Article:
With the weather getting colder, handknit hats are certainly a good thing to have. Not only that, they are quick and fun to knit. But I've learned something else about knitting hats. Just because a hat looks cute when you bind it off doesn't mean it's going to flatter you when it's placed on your head.
I've been making a lot of hats lately, starting with a few I thought would be just for me. Unfortunately, I've hat more misses than hits. And in the process, learned that I have a basic, Charlie Brown round head. Who knew? Not me, obviously.
I've already blogged about the first three:
New Caanan Revisited (improvised by me from the cowl pattern)
After I finished Snowlynn and tried it on, I was a little iffy about how I thought it looked. But my friends Hali and Diana came over for Halloween and with their kind input, I decided that it will go into the "sell or giveaway" pile.
Amanda, how I did love thee - until I put you on and Hali burst into laughter. (Don't you love having honest friends? I really do.) Another one for the pile.
The New Caanan was a success, mostly because it was a bit more slouchy, which is apparently the shape I need. Something going on up top that distracts from my round head and face.
Then there was:
Again, just too tight fitting for me. Sadly, made with my new favorite yarn, Rowan Pure Wool Worsted, in a lovely green they call "Apple." But I have more skeins and can try again with another style hat. In the pile.
Then I tried:
Another fun knit, this one is close fitting, but works because it got bigger after blocking and I had to turn the cuff up to wear it. The yarn is interesting. I was at one of those big antique malls and there was a booth selling rustic stuff including some skeins of yarn. I bought two of this orange/coral and two of a greyish hue. It's very rough and knits up as a heavy worsted/aran. I had to fudge the pattern to work with the gauge I was getting. It didn't soften much in the wash process, but I think, like Kureyon, it might get better with wearing. I'll make mittens to match with the other skein.
So, that's my hat saga. Five hats. One yes, one maybe, and three in the "get out of my life" pile. So, how do you determine if a hat will flatter before chosing a pattern, much less knitting it? I really don't mind if the hat doesn't work out, because I usually enjoy the process and know I can always find a good home for it.
I'm now in the process of finishing the last of four hats (and a pair of mittens) I'm knitting as Christmas gifts for my niece and three nephews who live in Connecticut. It all started when the 13-year old niece asked my husband if I would knit her a pair of convertible mittens to replace those I'd made for her six years ago. I decided that I'd include a hat and call it a all a gift. But that made me think that I should also do something for her brothers, and hats were a good answer. Of course, I have no idea about exact sizes, and just getting my sister-in-law to reply about what color the mittens should be was a nightmare, so I forged ahead, keeping in mind that almost everyone's head is bigger than mine.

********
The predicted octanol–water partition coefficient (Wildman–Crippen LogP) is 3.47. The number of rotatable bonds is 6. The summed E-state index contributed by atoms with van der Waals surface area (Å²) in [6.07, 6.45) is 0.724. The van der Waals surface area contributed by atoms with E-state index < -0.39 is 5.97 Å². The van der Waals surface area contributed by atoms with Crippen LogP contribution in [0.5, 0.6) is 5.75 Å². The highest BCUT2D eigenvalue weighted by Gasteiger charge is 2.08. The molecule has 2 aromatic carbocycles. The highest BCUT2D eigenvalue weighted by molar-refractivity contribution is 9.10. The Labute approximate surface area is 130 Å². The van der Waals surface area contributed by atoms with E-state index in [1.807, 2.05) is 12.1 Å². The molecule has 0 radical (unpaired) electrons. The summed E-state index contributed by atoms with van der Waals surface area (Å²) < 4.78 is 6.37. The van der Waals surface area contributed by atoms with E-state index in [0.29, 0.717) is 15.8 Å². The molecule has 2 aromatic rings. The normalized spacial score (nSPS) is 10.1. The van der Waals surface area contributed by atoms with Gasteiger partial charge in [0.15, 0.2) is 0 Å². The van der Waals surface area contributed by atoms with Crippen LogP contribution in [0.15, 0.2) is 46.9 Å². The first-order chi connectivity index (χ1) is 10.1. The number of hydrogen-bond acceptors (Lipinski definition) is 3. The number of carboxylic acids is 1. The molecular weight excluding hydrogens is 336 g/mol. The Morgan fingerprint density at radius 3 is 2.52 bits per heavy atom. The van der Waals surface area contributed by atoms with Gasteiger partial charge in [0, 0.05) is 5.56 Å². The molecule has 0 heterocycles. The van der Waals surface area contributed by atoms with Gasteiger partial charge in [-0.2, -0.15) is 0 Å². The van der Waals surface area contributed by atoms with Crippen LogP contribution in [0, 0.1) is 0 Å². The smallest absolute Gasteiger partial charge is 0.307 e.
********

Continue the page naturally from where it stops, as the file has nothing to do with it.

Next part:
For the mittens I chose The York Mittens, a free pattern from a local yarn shop (but available on Ravelry.)
It's a very cute pattern, but I think the next time I might try holding the stitches for the flap on waste yarn instead of having those purl bumps across the back. On the other hand, it made picking up very easy! And the pattern includes a few rows of purl to balance the motif just above the ribbing, which I chose to leave off.
The hat to match is Isipisi.
This is a very fun pattern, and I like the way it looks on me, so I'll make one for myself this winter.
For the boys, I made these (the third, Barley, is on the needles, so I'll show a photo of that in a following post.)
This one would work for me, too, because it's so slouchy. This is also a very clever pattern. It's knit outside in so there is less purling, but it's also reversible. Two hats in one!
Another fun knit. This, like the others, is a free pattern and three is a matching free scarf.
In the midst of all this hat frenzy, I also knit a sweater/shrug thingy. Fold and Turn.
The first photo shows the construction. You knit a long, mostly stockinette (sigh), rectangle. Then three-needle bind of a portion of each side when the ribbing is folded together. Sleeves are picked up and knit from the remaining live stitches. The second photo shows how it looks when folded into the shrug shape. It's an interesting concept, and I do think I'll wear this. In fact, the high today is supposed to be around 55, so this will be a good choice for running errands, which is what I need to do as soon as I hit "publish" on this post.
I'm going to try to get some photos this week of Gracie and her new boyfriend, Dillon. He's been rehabbing in the country from a long-term stiffle problem, but now that he's home, he's joined Gracie and Sandie in the front pasture to recover more fully. He won't be able to go out with the gelding herd until the County finishes fencing off the creek (sometime in the year 2047, most likely), because the banks are too steep and would put too much stress on his leg going up and down. So he's living the good life with the girls. Gracie, after some initial mareish attitude, has decided he's the best thing ever and they spend the day grazing and kicking up their heels together. He did, however, become too friendly with Sandie one day, and Mark had to come out and break up the rumble. It's really fun to watch them all together in the pasture. What he'll do when the girls go back in their herd, I don't know. I know he'll miss them. And Gracie will miss finely being with a horse she can boss around!
Have a wonderful Thanksgiving. We are celebrating with just immediate family this year, which means five for dinner. No stress here, just lots of good food and family talk. Hope yours is the same.